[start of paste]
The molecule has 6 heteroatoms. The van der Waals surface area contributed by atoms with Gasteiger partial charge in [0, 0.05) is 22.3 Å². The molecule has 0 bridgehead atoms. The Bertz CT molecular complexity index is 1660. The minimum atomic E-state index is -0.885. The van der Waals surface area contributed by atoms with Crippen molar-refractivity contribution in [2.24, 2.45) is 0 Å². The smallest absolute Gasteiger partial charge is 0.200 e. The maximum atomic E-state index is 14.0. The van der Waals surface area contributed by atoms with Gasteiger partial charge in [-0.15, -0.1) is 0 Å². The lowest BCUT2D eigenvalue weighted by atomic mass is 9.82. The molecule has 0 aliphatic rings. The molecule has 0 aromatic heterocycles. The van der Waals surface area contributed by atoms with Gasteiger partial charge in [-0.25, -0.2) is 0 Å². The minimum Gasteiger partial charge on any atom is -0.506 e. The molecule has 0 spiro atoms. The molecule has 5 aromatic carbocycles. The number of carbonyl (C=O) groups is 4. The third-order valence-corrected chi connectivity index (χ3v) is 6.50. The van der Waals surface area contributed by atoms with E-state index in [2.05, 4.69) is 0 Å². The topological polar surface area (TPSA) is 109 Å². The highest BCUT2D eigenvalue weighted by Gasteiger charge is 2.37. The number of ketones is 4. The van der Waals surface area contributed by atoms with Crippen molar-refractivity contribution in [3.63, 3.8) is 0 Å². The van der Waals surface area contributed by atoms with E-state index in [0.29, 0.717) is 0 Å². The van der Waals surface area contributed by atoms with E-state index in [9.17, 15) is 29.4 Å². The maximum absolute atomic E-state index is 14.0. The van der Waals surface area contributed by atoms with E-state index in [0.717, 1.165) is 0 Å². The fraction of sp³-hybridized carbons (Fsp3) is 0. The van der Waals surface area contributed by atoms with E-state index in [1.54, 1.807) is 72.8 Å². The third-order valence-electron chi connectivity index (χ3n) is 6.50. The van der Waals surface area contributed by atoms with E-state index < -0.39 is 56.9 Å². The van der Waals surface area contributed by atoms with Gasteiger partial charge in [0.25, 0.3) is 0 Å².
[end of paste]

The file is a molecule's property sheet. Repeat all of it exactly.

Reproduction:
The molecule has 6 heteroatoms. The van der Waals surface area contributed by atoms with Gasteiger partial charge in [0, 0.05) is 22.3 Å². The molecule has 0 bridgehead atoms. The Bertz CT molecular complexity index is 1660. The minimum atomic E-state index is -0.885. The van der Waals surface area contributed by atoms with Crippen molar-refractivity contribution in [2.24, 2.45) is 0 Å². The smallest absolute Gasteiger partial charge is 0.200 e. The maximum atomic E-state index is 14.0. The van der Waals surface area contributed by atoms with Gasteiger partial charge in [-0.15, -0.1) is 0 Å². The lowest BCUT2D eigenvalue weighted by atomic mass is 9.82. The molecule has 0 aliphatic rings. The molecule has 0 aromatic heterocycles. The van der Waals surface area contributed by atoms with Gasteiger partial charge in [-0.25, -0.2) is 0 Å². The minimum Gasteiger partial charge on any atom is -0.506 e. The molecule has 0 spiro atoms. The molecule has 5 aromatic carbocycles. The number of carbonyl (C=O) groups is 4. The third-order valence-corrected chi connectivity index (χ3v) is 6.50. The van der Waals surface area contributed by atoms with E-state index in [2.05, 4.69) is 0 Å². The topological polar surface area (TPSA) is 109 Å². The highest BCUT2D eigenvalue weighted by Gasteiger charge is 2.37. The number of ketones is 4. The van der Waals surface area contributed by atoms with Crippen molar-refractivity contribution in [3.63, 3.8) is 0 Å². The van der Waals surface area contributed by atoms with E-state index in [0.29, 0.717) is 0 Å². The van der Waals surface area contributed by atoms with E-state index in [9.17, 15) is 29.4 Å². The maximum absolute atomic E-state index is 14.0. The van der Waals surface area contributed by atoms with E-state index in [0.717, 1.165) is 0 Å². The fraction of sp³-hybridized carbons (Fsp3) is 0. The van der Waals surface area contributed by atoms with E-state index in [1.54, 1.807) is 72.8 Å². The third-order valence-electron chi connectivity index (χ3n) is 6.50. The van der Waals surface area contributed by atoms with E-state index < -0.39 is 56.9 Å². The van der Waals surface area contributed by atoms with Gasteiger partial charge in [0.25, 0.3) is 0 Å².